The schools were made by subscription, the charge being from $1.50 to $2.50 per scholar for a term of three months, the schools running only in mid-winter. School opened at 8 o'clock in the morning and closed at 5 in the evening. The teacher must be an adept at making quill pens, as pens of steel or gold were then unheard of. The principal game among the boys was "bull-pen," a kind of ball. The party was equally divided. A field was laid out with as many corners, or bases, as there were men on a side. They tossed for choice, the winners' side taking the corners, or bases, the others going into the "pen." The game was this; The men on the bases, tossing the ball from one to another as rapidly as they could, threw and struck one in the "pen" whenever they could. If one threw and struck no one, he was out; but if he struck one, the men on the bases all ran away, and if the one struck first did not throw and hit one in return, he was out; though if he did, both kept their places. So the game went on till all on the "corners" were out; the others in the "pen" often had their ribs sorely battered with the ball; but many became such adepts in the art of "dodging" the ball when thrown at them, that it was almost impossible to strike them. This game was, in time, abandoned for a game called "town ball;" the present base ball being town ball reduced to a science.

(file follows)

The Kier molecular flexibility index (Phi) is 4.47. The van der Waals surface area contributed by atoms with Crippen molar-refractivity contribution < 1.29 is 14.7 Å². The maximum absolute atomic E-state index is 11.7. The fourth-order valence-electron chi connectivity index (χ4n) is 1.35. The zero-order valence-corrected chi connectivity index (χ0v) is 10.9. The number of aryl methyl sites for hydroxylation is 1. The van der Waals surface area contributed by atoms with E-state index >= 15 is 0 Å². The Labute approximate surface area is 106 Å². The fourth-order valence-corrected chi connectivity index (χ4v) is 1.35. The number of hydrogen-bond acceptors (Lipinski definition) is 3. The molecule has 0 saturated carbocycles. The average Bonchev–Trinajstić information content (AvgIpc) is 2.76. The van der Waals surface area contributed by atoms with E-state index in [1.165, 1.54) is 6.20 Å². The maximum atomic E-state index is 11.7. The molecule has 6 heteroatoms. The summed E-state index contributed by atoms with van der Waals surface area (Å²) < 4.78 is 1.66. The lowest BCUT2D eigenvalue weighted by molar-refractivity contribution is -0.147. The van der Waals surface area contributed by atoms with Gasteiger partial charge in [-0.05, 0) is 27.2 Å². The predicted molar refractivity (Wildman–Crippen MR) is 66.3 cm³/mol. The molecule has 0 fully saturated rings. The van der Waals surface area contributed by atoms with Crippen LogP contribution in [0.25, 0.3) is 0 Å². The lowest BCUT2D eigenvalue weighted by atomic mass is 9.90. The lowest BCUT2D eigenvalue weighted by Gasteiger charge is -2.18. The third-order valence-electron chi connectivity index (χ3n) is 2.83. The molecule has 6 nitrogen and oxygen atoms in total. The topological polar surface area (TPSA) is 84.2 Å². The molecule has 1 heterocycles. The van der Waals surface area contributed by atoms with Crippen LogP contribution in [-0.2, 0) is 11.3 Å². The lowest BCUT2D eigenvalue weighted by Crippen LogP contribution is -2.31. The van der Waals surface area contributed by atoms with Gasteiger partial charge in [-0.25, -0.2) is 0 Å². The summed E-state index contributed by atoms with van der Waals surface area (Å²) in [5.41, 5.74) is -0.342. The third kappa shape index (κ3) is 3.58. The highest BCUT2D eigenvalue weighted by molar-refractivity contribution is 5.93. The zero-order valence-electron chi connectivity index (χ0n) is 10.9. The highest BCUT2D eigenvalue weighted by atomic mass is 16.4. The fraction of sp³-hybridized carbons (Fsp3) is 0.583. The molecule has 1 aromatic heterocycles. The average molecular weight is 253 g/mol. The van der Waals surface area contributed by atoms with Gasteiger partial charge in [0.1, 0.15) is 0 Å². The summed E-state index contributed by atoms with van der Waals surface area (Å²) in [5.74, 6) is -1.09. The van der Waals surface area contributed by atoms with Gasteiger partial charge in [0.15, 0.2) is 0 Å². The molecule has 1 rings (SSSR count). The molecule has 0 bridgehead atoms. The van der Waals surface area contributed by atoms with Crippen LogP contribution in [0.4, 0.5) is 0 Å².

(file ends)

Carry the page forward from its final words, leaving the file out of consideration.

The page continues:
It is a rather strange, but very creditable fact, that schools were begun in the principal centers of the early settlements nearly at the same time, and within less than two years after the first pioneers came to the county. It cannot be decided who it was that taught the first school in the county, or where it was taught. It is pleasing, however, to know that the name of the first teacher in each of those settlements has been preserved-the place, the approximate time, and all this; but the exact date not being given, we cannot tell which was first. Clary's Grove, Sugar Grove, Indian Creek and Rock Creek settlements each claims the honor of being the first to start in this direction.